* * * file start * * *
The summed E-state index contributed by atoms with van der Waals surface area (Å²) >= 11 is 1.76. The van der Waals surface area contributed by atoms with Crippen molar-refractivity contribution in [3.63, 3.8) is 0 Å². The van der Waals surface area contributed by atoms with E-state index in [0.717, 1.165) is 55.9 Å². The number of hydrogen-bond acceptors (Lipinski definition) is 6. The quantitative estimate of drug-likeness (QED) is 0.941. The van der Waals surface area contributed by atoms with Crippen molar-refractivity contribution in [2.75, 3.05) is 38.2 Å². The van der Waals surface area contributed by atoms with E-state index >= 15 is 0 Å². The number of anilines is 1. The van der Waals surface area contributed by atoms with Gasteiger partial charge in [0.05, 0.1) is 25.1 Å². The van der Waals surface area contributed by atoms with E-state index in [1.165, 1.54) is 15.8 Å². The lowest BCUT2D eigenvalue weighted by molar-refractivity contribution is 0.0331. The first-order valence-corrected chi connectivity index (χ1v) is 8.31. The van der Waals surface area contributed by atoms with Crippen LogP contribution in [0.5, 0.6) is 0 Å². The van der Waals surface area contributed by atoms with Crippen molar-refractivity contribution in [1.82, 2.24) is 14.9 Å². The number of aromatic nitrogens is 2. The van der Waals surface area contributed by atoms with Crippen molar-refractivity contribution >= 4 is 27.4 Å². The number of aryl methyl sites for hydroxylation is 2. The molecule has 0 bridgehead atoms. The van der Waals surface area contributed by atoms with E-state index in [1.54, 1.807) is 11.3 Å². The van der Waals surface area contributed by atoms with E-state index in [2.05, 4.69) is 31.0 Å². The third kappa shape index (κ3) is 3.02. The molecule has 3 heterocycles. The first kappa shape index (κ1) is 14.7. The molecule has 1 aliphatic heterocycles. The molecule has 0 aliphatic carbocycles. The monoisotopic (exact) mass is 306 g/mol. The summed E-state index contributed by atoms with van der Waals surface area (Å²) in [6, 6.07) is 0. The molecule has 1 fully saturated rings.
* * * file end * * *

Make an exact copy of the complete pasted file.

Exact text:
The summed E-state index contributed by atoms with van der Waals surface area (Å²) >= 11 is 1.76. The van der Waals surface area contributed by atoms with Crippen molar-refractivity contribution in [3.63, 3.8) is 0 Å². The van der Waals surface area contributed by atoms with E-state index in [0.717, 1.165) is 55.9 Å². The number of hydrogen-bond acceptors (Lipinski definition) is 6. The quantitative estimate of drug-likeness (QED) is 0.941. The van der Waals surface area contributed by atoms with Crippen molar-refractivity contribution in [2.75, 3.05) is 38.2 Å². The van der Waals surface area contributed by atoms with E-state index >= 15 is 0 Å². The number of anilines is 1. The van der Waals surface area contributed by atoms with Gasteiger partial charge in [0.05, 0.1) is 25.1 Å². The van der Waals surface area contributed by atoms with E-state index in [1.165, 1.54) is 15.8 Å². The lowest BCUT2D eigenvalue weighted by molar-refractivity contribution is 0.0331. The first-order valence-corrected chi connectivity index (χ1v) is 8.31. The van der Waals surface area contributed by atoms with Crippen LogP contribution in [0.5, 0.6) is 0 Å². The van der Waals surface area contributed by atoms with Crippen molar-refractivity contribution in [1.82, 2.24) is 14.9 Å². The number of aromatic nitrogens is 2. The van der Waals surface area contributed by atoms with Crippen molar-refractivity contribution >= 4 is 27.4 Å². The number of aryl methyl sites for hydroxylation is 2. The molecule has 0 bridgehead atoms. The van der Waals surface area contributed by atoms with E-state index in [1.54, 1.807) is 11.3 Å². The van der Waals surface area contributed by atoms with E-state index in [2.05, 4.69) is 31.0 Å². The third kappa shape index (κ3) is 3.02. The molecule has 3 heterocycles. The first kappa shape index (κ1) is 14.7. The molecule has 1 aliphatic heterocycles. The molecule has 0 aliphatic carbocycles. The monoisotopic (exact) mass is 306 g/mol. The summed E-state index contributed by atoms with van der Waals surface area (Å²) in [6, 6.07) is 0. The molecule has 1 fully saturated rings.